Concealed Carry During Water Travel
This article is here because there’s been a lot of questions relating to carrying a concealed firearm on cruises and fishing trips. Many of the readers probably won’t like what I have to say on this topic – but I will try to be as direct as possible.
Concealed Carry in Territorial Waters
The Second Amendment is constitutionally valid on American soil. It is restricted by state law and federal law. You can say that’s illegal, immoral, or any number of other things – but unless you have a team of highly paid attorneys on speed-dial, a failure to acknowledge that will be extremely costly for you.
Why am I bringing up that uncomfortable fact? Because if you’re taking a pleasure cruise along the Aleutian Islands (mostly under the jurisdiction of Alaska), you’re probably okay to keep your concealed carry pistol on your person so long as it does not violate the rules of the company operating that line.
The second that boat drifts over into Canadian or Russian waters, however, you are no longer legally allowed to do that. If you’re caught, you will face serious repercussions.
For instance, if the Russian coast guard decides to board your fishing vessel for a routine examination (which they can legally do if you’re within Russian waters), you’re not allowed to have a gun unless the Russian government said it was alright. Did the Russian government tell you it’s okay to have your pistol on you? If not… Don’t have it on you.
Similarly, if you depart from the coast of North Carolina for a pleasure cruise to the Bahamas, you may be very surprised to discover Bahama* does not have the same gun laws as the United States. The same goes for Iceland, Mexico, and any number of other scenic destinations you may travel while aboard a vessel.
*The good news about the Bahamas is that there is a legal process to obtaining a firearms permit. But that’s not the subject of this article.
Concealed Carry In International Waters
There’s a thing called maritime law. Attorneys study it and study the criteria to meet certain qualifications of acceptable boundaries usually when it comes down to trade agreements and shipping lanes. Generally, so long as the captain of the vessel has no issue with you being armed – you’re fine If the captain of the ship forbids passengers from being armed – that’s the law. Concealed carry may not apply depending upon the vessel.
A country is theoretically only able to claim sovereignty over the waters to a certain extent. If the ship you are traveling upon is flagged as a non-US vessel, you become subject to the laws and restrictions of that country once you pass into international waters. So, for instance, if your cruise ship is flagged under Barbados, you are now under the penalty of that country’s laws should you be found to be in violation of any crimes of that country. At sea, the captain of the vessel is arguably the chief officer of the law. He can confine you to quarters or – in the extreme and not commonly done – even exile you from the vessel (“walk the plank”) if he sees you as a threat to himself, the vessel, its crew, or its other occupants. That’s his discretion and he has to theoretically answer for it once he returns to shore.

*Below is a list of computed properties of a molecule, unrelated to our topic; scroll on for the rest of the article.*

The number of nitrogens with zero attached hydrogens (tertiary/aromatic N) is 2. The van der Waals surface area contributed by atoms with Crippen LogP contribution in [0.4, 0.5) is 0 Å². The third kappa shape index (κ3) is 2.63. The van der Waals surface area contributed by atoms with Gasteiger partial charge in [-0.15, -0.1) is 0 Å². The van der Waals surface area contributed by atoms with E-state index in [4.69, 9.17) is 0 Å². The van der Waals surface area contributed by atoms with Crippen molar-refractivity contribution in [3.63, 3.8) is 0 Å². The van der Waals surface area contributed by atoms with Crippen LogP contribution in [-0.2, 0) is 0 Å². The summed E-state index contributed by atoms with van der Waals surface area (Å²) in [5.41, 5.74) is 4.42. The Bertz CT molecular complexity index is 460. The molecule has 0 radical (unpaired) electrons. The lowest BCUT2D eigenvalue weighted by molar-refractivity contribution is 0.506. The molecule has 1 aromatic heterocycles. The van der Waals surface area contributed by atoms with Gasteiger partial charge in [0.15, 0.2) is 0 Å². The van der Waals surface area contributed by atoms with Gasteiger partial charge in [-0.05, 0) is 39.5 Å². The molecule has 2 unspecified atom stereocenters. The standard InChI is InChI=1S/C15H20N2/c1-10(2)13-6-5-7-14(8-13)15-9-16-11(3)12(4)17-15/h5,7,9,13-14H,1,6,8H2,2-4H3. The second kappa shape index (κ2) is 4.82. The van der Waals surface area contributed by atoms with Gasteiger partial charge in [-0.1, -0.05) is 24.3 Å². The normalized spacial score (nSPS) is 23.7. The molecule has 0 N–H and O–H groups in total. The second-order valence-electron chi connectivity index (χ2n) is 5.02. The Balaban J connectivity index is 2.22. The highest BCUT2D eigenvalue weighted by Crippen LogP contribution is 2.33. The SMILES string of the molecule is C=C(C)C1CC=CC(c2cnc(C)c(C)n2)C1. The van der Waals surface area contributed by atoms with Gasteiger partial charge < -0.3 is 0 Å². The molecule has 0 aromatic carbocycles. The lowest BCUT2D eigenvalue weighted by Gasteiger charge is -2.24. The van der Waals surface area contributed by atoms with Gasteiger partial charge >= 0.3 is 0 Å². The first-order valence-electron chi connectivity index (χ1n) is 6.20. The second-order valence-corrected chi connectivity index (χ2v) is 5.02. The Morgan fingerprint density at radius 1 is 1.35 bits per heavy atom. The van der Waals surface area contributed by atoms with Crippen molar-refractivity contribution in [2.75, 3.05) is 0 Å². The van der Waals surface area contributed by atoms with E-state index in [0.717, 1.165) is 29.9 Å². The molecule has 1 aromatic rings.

So the core facet you need to remember if you carry concealed out into international waters: at the discretion of the captain of the vessel.
If YOU are the captain of the vessel, you dictate those rules. You can have any type of small arms munitions and firearms governed under several treaties and conventions that you can research on your own. The summary of that: if you’re the captain, carry concealed as you wish.
Riverine And Cross-State Boundaries
If you’re taking a cruise down the Mississippi, your vessel will fall into a number of different jurisdictions depending upon its location. The captain of that vessel is responsible for the actions of his vessel and its crew. As you pass from Illinois into Arkansas or Missouri territory, you are bound under the reciprocity agreements of those states. If your concealed carry permit allows you to be in those states with a concealed handgun – you’re fine. Where it does not, you may not. It’s your job to determine that location. So, if your vessel is boarded in Louisiana and your concealed carry permit is not acknowledged by the state of Louisiana – don’t carry concealed.
Similarly, but to a greater extreme, if you cross from Washington into Canadian-held waters for an extended trip out of Puget Sound, you are subject to Canadian firearms restrictions.
In summary, when in doubt, consult with the captain of the vessel to ensure that you are in accordance with the laws of whatever country or state jurisdiction you’re in. It’s your responsibility to be informed of which jurisdictions you are in and what those laws entail. If you are found to have a concealed firearm on your person and the captain has not given you approval and it is in violation with local law, you will have a bad time.
James England is a former United States Marine Signals Intelligence Operator and defense contractor with over two tours spread over the Al Anbar province and two more operating across Helmand and Baghdis. He is presently a writer focused on Western foreign policy and maintains an avid interest in firearms. A graduate of the University of North Carolina at Wilmington, he presently resides in New Hampshire – the “Live Free or Die” state. He is finishing up his first novel, “American Hubris”, which is set to hit shelves in Fall of 2015.